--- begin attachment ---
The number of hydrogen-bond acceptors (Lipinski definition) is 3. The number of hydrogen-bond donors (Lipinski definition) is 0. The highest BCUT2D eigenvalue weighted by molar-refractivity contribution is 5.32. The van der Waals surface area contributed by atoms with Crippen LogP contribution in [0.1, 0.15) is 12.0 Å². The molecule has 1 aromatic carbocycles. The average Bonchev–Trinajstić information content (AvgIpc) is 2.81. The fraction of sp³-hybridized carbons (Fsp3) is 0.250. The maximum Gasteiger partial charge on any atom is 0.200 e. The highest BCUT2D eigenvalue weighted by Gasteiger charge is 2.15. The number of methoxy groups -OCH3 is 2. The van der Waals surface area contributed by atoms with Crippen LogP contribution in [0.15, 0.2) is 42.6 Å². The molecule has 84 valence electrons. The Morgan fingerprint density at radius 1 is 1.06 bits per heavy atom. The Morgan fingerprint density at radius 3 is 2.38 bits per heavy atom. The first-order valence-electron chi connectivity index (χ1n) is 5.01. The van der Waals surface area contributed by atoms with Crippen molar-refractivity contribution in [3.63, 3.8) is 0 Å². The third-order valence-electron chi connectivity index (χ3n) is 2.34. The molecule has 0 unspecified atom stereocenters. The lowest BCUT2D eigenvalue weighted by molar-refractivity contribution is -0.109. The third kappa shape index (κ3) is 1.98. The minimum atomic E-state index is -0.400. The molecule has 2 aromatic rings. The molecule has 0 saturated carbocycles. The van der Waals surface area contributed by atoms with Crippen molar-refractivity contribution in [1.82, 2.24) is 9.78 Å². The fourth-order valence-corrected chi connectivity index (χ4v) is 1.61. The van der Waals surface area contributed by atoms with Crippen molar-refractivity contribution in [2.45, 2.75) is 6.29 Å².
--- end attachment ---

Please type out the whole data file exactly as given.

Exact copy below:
The number of hydrogen-bond acceptors (Lipinski definition) is 3. The number of hydrogen-bond donors (Lipinski definition) is 0. The highest BCUT2D eigenvalue weighted by molar-refractivity contribution is 5.32. The van der Waals surface area contributed by atoms with Crippen LogP contribution in [0.1, 0.15) is 12.0 Å². The molecule has 1 aromatic carbocycles. The average Bonchev–Trinajstić information content (AvgIpc) is 2.81. The fraction of sp³-hybridized carbons (Fsp3) is 0.250. The maximum Gasteiger partial charge on any atom is 0.200 e. The highest BCUT2D eigenvalue weighted by Gasteiger charge is 2.15. The number of methoxy groups -OCH3 is 2. The van der Waals surface area contributed by atoms with Crippen LogP contribution in [0.15, 0.2) is 42.6 Å². The molecule has 84 valence electrons. The Morgan fingerprint density at radius 1 is 1.06 bits per heavy atom. The Morgan fingerprint density at radius 3 is 2.38 bits per heavy atom. The first-order valence-electron chi connectivity index (χ1n) is 5.01. The van der Waals surface area contributed by atoms with Crippen molar-refractivity contribution in [3.63, 3.8) is 0 Å². The third-order valence-electron chi connectivity index (χ3n) is 2.34. The molecule has 0 unspecified atom stereocenters. The lowest BCUT2D eigenvalue weighted by molar-refractivity contribution is -0.109. The third kappa shape index (κ3) is 1.98. The minimum atomic E-state index is -0.400. The molecule has 2 aromatic rings. The molecule has 0 saturated carbocycles. The van der Waals surface area contributed by atoms with Crippen molar-refractivity contribution in [1.82, 2.24) is 9.78 Å². The fourth-order valence-corrected chi connectivity index (χ4v) is 1.61. The van der Waals surface area contributed by atoms with Crippen molar-refractivity contribution in [2.45, 2.75) is 6.29 Å².